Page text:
Last year, Ford Racing Parts started offering its X302 crate engine completely dressed with an intake manifold, carburetor and distributor for customers who don’t want to bother with shopping for those parts. The X302 is a direct-drop-in with a minimum of muss and fuss. For this year, the Ford performance team decided to tackle the next level of engine power – the 363ci Z363 bullet – and have been testing it with different intake manifold and carburetor selections in preparation for inclusion in the Ford Racing catalog.
Detloff working his magic in the dyno cell.
“We’re looking at various ways to dress this long-block, and it’s the age-old argument of do you want to argue a peak horsepower number, or do you want to look at something that’s a bit more streetable?” Tom Detloff, Ford Racing engine engineer, tells EngineLabs. “So what we do is test a number of different combinations before we just settle on one. If you look at our M-6007-Z363 long-block, the power numbers were achieved with a Holley HP750 carburetor and Edelbrock Super Victor intake manifold. That gets us a nice healthy 500 horsepower peak number, but for the guy who’s looking to drive this engine around on the street, we get questions all the time about what parts to use for the best streetability.”
“Previously, we’ve offered this long-block with the idea of letting the customer decide what to use for an intake and carburetor,” adds engine product manager Mike Delahaty. “But what we’ve found out is that there are a lot of customer out there that don’t want to fool around with choosing and jetting a carburetor. This way it’s one part number where the customer doesn’t have to worry about installing those final parts – the engine is much closer to being done and ready to use. The plan is to roll this idea across the rest of our crate engines as well.”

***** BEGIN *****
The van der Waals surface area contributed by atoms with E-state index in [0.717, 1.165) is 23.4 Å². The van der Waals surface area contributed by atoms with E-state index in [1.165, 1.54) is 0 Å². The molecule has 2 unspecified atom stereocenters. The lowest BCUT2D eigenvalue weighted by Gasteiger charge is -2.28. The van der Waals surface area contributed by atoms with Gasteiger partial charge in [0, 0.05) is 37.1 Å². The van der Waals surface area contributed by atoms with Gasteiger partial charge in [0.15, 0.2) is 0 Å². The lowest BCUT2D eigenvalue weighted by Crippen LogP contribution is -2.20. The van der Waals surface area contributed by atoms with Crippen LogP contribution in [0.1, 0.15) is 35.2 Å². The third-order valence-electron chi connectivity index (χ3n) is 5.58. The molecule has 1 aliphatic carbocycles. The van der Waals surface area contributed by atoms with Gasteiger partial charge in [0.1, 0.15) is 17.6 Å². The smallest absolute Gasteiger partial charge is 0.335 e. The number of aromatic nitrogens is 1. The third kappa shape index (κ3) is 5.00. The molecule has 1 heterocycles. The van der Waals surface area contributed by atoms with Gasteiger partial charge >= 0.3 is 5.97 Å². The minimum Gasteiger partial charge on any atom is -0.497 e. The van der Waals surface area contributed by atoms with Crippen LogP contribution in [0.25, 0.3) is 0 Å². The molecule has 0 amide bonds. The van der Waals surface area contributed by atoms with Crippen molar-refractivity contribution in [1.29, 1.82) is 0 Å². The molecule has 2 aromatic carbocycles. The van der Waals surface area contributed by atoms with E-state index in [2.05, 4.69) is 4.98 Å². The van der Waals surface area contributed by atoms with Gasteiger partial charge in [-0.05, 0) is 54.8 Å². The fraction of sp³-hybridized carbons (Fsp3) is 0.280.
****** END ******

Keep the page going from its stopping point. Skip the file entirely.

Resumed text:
Priority for the Z363 package was building more low-end torque into the engine, and to that end, Edelbrock’s Performer RPM intake manifold, a standard Holley 750 cfm carburetor and MSD 8596 billet distributor were chosen to complete the package.
“The Performer RPM cost us approximately 35 horsepower on the top end, but the good news is that it picked up 45 to 50 foot-pounds of torque downstairs. It makes right about 400 lb-ft from 3,000-6,000 rpm,” says Detloff.
Left - With this engine, dozens of hours of testing were performed by the Ford Racing Parts team in an effort to identify the best solution for all-around horsepower. Right - An overhead shot of the engine on the dyno.
Other components include Ford Racing’s own Boss302 8.2-deck engine block bored to 4.125-inch, a 3.400-inch stroke SCAT forged-steel crankshaft, SCAT forged I-beam connecting rods, Mahle forged pistons and Ford Racing aluminum Z304 cylinder heads with 2.02-inch intake and 1.600-inch exhaust valves.
“These engines have to fit a lot of applications – we have Mustang guys, Bronco guys, kit-car builders all using them. We strive to identify our true customer base, and that’s real important on the customer side of the business – what they want versus what we build could be very different,” Detloff explains.
As the testing team led by Detloff has access to a dedicated dyno cell in the Ford Racing testing headquarters, they are constantly trying different parts on all of their crate engines, just to see what type of results will pop up. With OE-level data acquisition, there are reams of data to dissect at all different points of engine operation. “The great thing is that we have these resources available to us, and there’s a lot of stuff that goes on behind the curtain here that the customer will never see. Some of it never even makes it to the market, but we’re always trying to improve our products,” says Delahanty.